Sajid Javid could unveil plans to raise legal smoking age to 21 TOMORROW under radical plans to make UK smoke-free by 2030
- Independent report commissioned by Health Secretary is due to land tomorrow
- Expected to call for legal age to be raised to 21 and more taxes on tobacco firms
- Report has been plagued by delays amid rumours of pushback from ministers
Radical plans to raise the legal smoking age could be unveiled tomorrow, when an independent report is due to land.
The review, led by Javed Khan, a former children’s charity chief, was commissioned by the Health Secretary Sajid Javid.
It has been plagued by repeated delays amid speculation its recommendations have been met with pushback from ministers.
As well as raising the legal age, the report is expected to call for new taxes on tobacco firms — at a time when the Government is under pressure to cut taxes.
Boris Johnson vowed this week to get back to the ‘fundamental Conservative instinct’ of reducing the tax burden after narrowly winning a no confidence vote.
The Prime Minister last month scrapped plans for a ban on multibuy junk food after being convinced that now was the wrong time to heap more costs on families already struggling with the cost of living crisis.
Any recommendations made in the tobacco report are likely to go out to consultation before they are implemented.
It is also likely to suggest the NHS does more to promote e-cigarettes and vapes to smokers.
Radical plans to raise the legal smoking age could be announced on Thursday, when an independent report is due to land (file image)
Smoking has steadily decreased since 1974, with around 15 per cent of the population smoking in 2019. That year, the Government set a target of becoming smoke-free by 2030
Sir Chris Whitty, the chief medical officer, will attend the report’s launch on Thursday, along with health minister Maggie Throup and the shadow health minister Andrew Gwynne.
Industry sources have described its recommendations as ‘quite radical’.
It is expected to propose raising the legal smoking age from 18 to 21 but considerations were also made for 25.
The minimum age for tobacco purchases was raised from 16 to 18 across Britain in 2007, when it also became illegal to smoke in enclosed spaces.
Smoking rates in the UK have fallen from about half of the population in the 1970s to just 15 per cent now.
But use increased by 25 per cent among the under-30s during the pandemic, the equivalent of more than 600,000 new smokers.
The Government aims to slash smoking rates to just 5 per cent by 2030.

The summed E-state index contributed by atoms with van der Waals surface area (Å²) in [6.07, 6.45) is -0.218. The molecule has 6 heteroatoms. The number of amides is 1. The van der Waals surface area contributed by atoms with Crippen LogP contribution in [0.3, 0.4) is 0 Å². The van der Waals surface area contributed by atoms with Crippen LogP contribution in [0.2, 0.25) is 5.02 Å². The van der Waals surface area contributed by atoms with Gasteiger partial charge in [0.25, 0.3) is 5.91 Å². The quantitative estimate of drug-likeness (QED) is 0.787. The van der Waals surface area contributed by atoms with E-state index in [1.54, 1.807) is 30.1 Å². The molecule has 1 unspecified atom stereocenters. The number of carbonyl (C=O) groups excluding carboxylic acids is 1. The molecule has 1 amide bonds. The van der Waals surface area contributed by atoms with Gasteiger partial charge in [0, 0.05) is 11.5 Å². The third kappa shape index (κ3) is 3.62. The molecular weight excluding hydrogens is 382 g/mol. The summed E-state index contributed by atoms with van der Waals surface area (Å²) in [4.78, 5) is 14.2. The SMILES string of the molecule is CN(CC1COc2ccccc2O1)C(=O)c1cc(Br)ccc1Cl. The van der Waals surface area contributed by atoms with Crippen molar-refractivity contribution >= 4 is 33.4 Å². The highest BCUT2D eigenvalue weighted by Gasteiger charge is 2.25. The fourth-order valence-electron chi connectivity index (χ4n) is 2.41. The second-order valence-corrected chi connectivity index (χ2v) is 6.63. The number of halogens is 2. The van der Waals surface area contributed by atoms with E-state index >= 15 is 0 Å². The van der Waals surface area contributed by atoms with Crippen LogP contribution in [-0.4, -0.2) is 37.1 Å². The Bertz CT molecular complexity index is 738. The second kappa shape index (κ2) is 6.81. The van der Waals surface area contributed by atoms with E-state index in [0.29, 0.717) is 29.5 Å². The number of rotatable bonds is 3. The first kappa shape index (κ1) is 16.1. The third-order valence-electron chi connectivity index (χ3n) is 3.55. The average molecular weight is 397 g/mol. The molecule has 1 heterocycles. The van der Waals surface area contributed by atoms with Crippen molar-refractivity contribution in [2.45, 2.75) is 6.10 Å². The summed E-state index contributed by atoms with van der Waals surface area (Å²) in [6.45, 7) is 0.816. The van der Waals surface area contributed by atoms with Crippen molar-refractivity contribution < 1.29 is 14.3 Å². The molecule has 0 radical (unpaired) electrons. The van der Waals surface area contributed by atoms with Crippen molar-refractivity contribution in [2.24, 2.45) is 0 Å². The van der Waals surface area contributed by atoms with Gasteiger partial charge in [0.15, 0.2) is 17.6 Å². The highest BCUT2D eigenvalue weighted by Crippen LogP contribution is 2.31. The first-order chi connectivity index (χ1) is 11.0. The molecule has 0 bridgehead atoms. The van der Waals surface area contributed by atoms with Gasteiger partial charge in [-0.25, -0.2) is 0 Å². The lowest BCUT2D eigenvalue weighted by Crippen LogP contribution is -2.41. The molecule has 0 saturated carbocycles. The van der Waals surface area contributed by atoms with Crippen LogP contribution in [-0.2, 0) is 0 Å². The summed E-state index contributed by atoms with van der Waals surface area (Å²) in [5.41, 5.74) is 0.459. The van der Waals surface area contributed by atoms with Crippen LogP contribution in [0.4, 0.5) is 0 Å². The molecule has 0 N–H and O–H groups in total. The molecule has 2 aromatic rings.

But Mr Khan, in an interview before his review, warned the target would not be met without action to restrict sales.
His report is also rumoured to include a levy on companies that make more than £700 million each year.
This will then be used to fund quitting support and e-cigarettes on the NHS, according to sources.
A Department of Health and Social Care spokesperson said cutting cigarette use remained one of its top priorities.
But the Prime Minister is under pressure from all corners of his own party to move away from nanny-state and high tax policies.
Mr Johnson told the Cabinet yesterday he wanted to get back to his Tory instinct of cutting taxes as the next general election approaches.
He stressed to Cabinet colleagues that delivering tax cuts would help produce ‘considerable growth in employment and economic progress’.
The PM also ordered ministers to bring forward new initiatives to slash Government spending in order to free up cash for tax cuts.
Mr Johnson introduced a manifesto-busting national insurance hike in April to fund the NHS’ recovery from the pandemic.
His Government also brought in a windfall tax on gas and oil companies this month to soften the energy crisis for families.
A DoH spokesperson said: ‘Tackling issues such as smoking is a priority for the office for health improvement and disparities, and a key part of the government’s levelling up agenda.
‘This is why we launched the independent review of our bold ambition to make England smoke-free by 2030.
‘The review will provide independent, evidence-based advice on potential interventions that will inform our approach to tackling the stark health disparities associated with tobacco use – and we look forward to seeing the report in due course.’
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